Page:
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My previous employer (I quit ~3 years ago) had an IP law firm reach out to me to ask me to sign a "COMPLETE ASSIGNMENT OF PATENT RIGHTS DEED". The patent was eventually issued in the US, and the company is listed as the assignee and I am one of the inventors.

Their e-mail states that the company is pursuing a patent application in India and that the Indian Patent Office requires each inventor to assign their rights in the application to the company so that the company may pursue this application.

  1. Are they possibly using this as a reason to get me to sign it and maybe sell the patent? I'd like to understand what it means if I do sign it. If they did sell it, would I not get any royalties?
  2. Do I have to sign this assignment?
    • I realize that I may have agreed to assign my patent rights, I haven't actually looked at the text in the original contract
    • What if they can't provide my signed initial employment contract?
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Are they possibly using this as a reason to get me to sign it and maybe sell the patent?

Usually, when we do this it's because paperwork got misplaced in an acquisition or otherwise. The per-patent assignment (at least for us) is a second layer of protection, as our employment agreement requires the employee to assign all relevant IP rights to the company. This is a standard clause that is in most employment agreements for any reasonably large company.

As you mention below, you may, in fact, have an ongoing requirement from your employment contract to assign that patent to the company. It would depend on the specific wording of the employment agreement and on the jurisdiction as to whether and how it would be enforceable.

I'd like to understand what it means if I do sign it. If they did sell it, would I not get any royalties? Do I have to sign this assignment?

You're not going to be getting royalties. Unless you can resolve the ownership issue in your favor (unlikely) and want to spend a large amount of time and effort shopping the patent around to competitors, nobody's going to pay you.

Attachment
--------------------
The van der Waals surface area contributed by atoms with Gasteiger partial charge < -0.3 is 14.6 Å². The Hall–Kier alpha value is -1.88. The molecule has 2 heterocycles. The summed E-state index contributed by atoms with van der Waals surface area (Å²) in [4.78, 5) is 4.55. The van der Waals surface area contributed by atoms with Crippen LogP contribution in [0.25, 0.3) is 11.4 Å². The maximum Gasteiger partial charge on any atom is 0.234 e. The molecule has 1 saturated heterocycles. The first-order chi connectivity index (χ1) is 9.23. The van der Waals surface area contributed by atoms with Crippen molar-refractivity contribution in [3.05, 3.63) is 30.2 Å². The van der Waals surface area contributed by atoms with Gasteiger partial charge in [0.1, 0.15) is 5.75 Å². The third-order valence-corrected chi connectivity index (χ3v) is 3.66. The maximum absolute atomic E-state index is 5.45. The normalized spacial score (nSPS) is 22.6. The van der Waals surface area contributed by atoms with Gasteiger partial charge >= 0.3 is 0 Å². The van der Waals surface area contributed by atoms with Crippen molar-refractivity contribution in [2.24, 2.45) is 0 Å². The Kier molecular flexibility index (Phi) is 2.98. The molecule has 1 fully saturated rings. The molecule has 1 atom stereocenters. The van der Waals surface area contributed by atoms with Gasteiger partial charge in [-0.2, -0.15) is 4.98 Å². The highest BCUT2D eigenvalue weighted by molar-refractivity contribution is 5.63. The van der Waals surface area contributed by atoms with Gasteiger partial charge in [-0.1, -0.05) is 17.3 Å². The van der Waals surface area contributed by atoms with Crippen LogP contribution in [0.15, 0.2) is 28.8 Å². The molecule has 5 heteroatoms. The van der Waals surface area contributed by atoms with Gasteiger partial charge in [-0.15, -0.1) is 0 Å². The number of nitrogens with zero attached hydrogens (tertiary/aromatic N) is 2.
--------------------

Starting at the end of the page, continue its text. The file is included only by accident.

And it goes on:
Do you have to sign the assignment? Depends on your employment contract. I guess the worst that could happen if you refused to sign is that you're in breach of that contract. Are they going to take you to court because of that? Probably not.

They (the IP department) usually have alternative ways of resolving the issue (e.g. submitting the employment agreement instead of the assignment), if necessary. Practically, you're going to end up in the same place either way (they will own your stake in the patent), but not signing creates work and annoyance for their IP department.

I realize that I may have agreed to assign my patent rights, I haven't actually looked at the text in the original contract What if they can't provide my signed initial employment contract?

I've heard of a small payment being tendered in exchange for the signature when the company didn't have a copy of the inventor's employment agreement. The company still most likely would've prevailed in court, but a few hundred dollars was worth it to clear the cloud on the title without having to get the litigation team involved.

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  • Good answer. Welcome to Ask Patents! – Eric S Sep 1 '20 at 21:41
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The standard employment arrangement (at least in the US) is that any intellectual property generated as a result of your employment is owned by the company. This is perfectly reasonable. They pay you to work and they own the results of the work. Regardless of this, there are customarily forms signed when applying for patents where the inventors assign rights to the company. It is possible your work agreement doesn't assign your work product to the company, but I've never see one outside of academia. Some companies provide incentives for patents. My former employer provided shares of stock to the inventors when patents issued.

To answer your questions specifically.

Are they possibly using this as a reason to get me to sign it and maybe sell the patent? I'd like to understand what it means if I do sign it. If they did sell it, would I not get any royalties?

Most likely they are doing it because they need your signatures to file the application. Whether or not they sell the potential patent makes no difference to you as you don't own the invention. I'm not sure why you think you deserve royalties.

Do I have to sign this assignment?

  • I realize that I may have agreed to assign my patent rights, I haven't actually looked at the text in the original contract.
  • What if they can't provide my signed initial employment contract?

My guess is you can refuse if you want, but it won't really stop them from pursuing the patent application. For the rest, I can't offer an opinion as I'm not a lawyer. You could ask for compensation for your time. If it were me, I'd like to review the patent application if I'm an inventor to make sure it is accurate and not missing something important. I'd charge my usual consulting fee.

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  • Agree that it is totally reasonable that the IP is owned by the company. I assumed that was the case. Just not sure why they need me to sign this assignment document then. – SPieiga Aug 31 '20 at 20:24
  • The agreement with the company probably says you assign what ever you invent (with caveats). Probably also promised to cooperate in signing misc. things that come up. The India patent office most likely wants something specific to a named and numbered application in a format they like. It is very normal. – George White Aug 31 '20 at 23:32

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